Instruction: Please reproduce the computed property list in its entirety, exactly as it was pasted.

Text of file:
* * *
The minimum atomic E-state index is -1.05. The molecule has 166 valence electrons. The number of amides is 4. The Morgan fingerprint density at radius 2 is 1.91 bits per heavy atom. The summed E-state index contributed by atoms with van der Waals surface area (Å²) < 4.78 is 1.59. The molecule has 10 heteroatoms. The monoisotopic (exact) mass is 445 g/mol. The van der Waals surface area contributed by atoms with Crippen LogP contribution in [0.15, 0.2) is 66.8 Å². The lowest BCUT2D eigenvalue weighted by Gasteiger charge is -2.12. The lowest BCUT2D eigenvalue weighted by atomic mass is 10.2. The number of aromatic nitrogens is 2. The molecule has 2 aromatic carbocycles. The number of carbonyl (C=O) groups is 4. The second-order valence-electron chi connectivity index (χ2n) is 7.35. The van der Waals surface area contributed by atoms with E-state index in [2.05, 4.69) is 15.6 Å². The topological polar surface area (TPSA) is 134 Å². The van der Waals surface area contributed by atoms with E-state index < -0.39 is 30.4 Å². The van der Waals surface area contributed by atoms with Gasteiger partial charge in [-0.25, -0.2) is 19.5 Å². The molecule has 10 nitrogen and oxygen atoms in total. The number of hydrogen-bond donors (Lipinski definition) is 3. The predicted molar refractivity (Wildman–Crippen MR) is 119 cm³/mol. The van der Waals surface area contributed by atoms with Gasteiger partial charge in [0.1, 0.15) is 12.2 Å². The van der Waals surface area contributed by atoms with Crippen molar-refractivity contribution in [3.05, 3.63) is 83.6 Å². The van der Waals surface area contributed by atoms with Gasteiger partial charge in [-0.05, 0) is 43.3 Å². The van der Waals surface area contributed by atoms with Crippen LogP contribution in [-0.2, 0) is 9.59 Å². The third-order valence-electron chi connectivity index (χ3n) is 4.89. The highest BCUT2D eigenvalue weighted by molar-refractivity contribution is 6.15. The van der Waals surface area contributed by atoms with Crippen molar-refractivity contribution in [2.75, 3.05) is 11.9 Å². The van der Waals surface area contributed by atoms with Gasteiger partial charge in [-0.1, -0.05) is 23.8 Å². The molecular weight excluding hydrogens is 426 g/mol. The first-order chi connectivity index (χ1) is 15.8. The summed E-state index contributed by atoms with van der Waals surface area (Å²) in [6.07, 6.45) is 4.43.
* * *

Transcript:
The minimum atomic E-state index is -1.05. The molecule has 166 valence electrons. The number of amides is 4. The Morgan fingerprint density at radius 2 is 1.91 bits per heavy atom. The summed E-state index contributed by atoms with van der Waals surface area (Å²) < 4.78 is 1.59. The molecule has 10 heteroatoms. The monoisotopic (exact) mass is 445 g/mol. The van der Waals surface area contributed by atoms with Crippen LogP contribution in [0.15, 0.2) is 66.8 Å². The lowest BCUT2D eigenvalue weighted by Gasteiger charge is -2.12. The lowest BCUT2D eigenvalue weighted by atomic mass is 10.2. The number of aromatic nitrogens is 2. The molecule has 2 aromatic carbocycles. The number of carbonyl (C=O) groups is 4. The second-order valence-electron chi connectivity index (χ2n) is 7.35. The van der Waals surface area contributed by atoms with E-state index in [2.05, 4.69) is 15.6 Å². The topological polar surface area (TPSA) is 134 Å². The van der Waals surface area contributed by atoms with E-state index < -0.39 is 30.4 Å². The van der Waals surface area contributed by atoms with Gasteiger partial charge in [-0.25, -0.2) is 19.5 Å². The molecule has 10 nitrogen and oxygen atoms in total. The number of hydrogen-bond donors (Lipinski definition) is 3. The predicted molar refractivity (Wildman–Crippen MR) is 119 cm³/mol. The van der Waals surface area contributed by atoms with Gasteiger partial charge in [0.1, 0.15) is 12.2 Å². The van der Waals surface area contributed by atoms with Crippen molar-refractivity contribution in [3.05, 3.63) is 83.6 Å². The van der Waals surface area contributed by atoms with Gasteiger partial charge in [-0.05, 0) is 43.3 Å². The van der Waals surface area contributed by atoms with Crippen LogP contribution in [-0.2, 0) is 9.59 Å². The third-order valence-electron chi connectivity index (χ3n) is 4.89. The highest BCUT2D eigenvalue weighted by molar-refractivity contribution is 6.15. The van der Waals surface area contributed by atoms with Crippen molar-refractivity contribution in [2.75, 3.05) is 11.9 Å². The van der Waals surface area contributed by atoms with Gasteiger partial charge in [-0.1, -0.05) is 23.8 Å². The molecular weight excluding hydrogens is 426 g/mol. The first-order chi connectivity index (χ1) is 15.8. The summed E-state index contributed by atoms with van der Waals surface area (Å²) in [6.07, 6.45) is 4.43.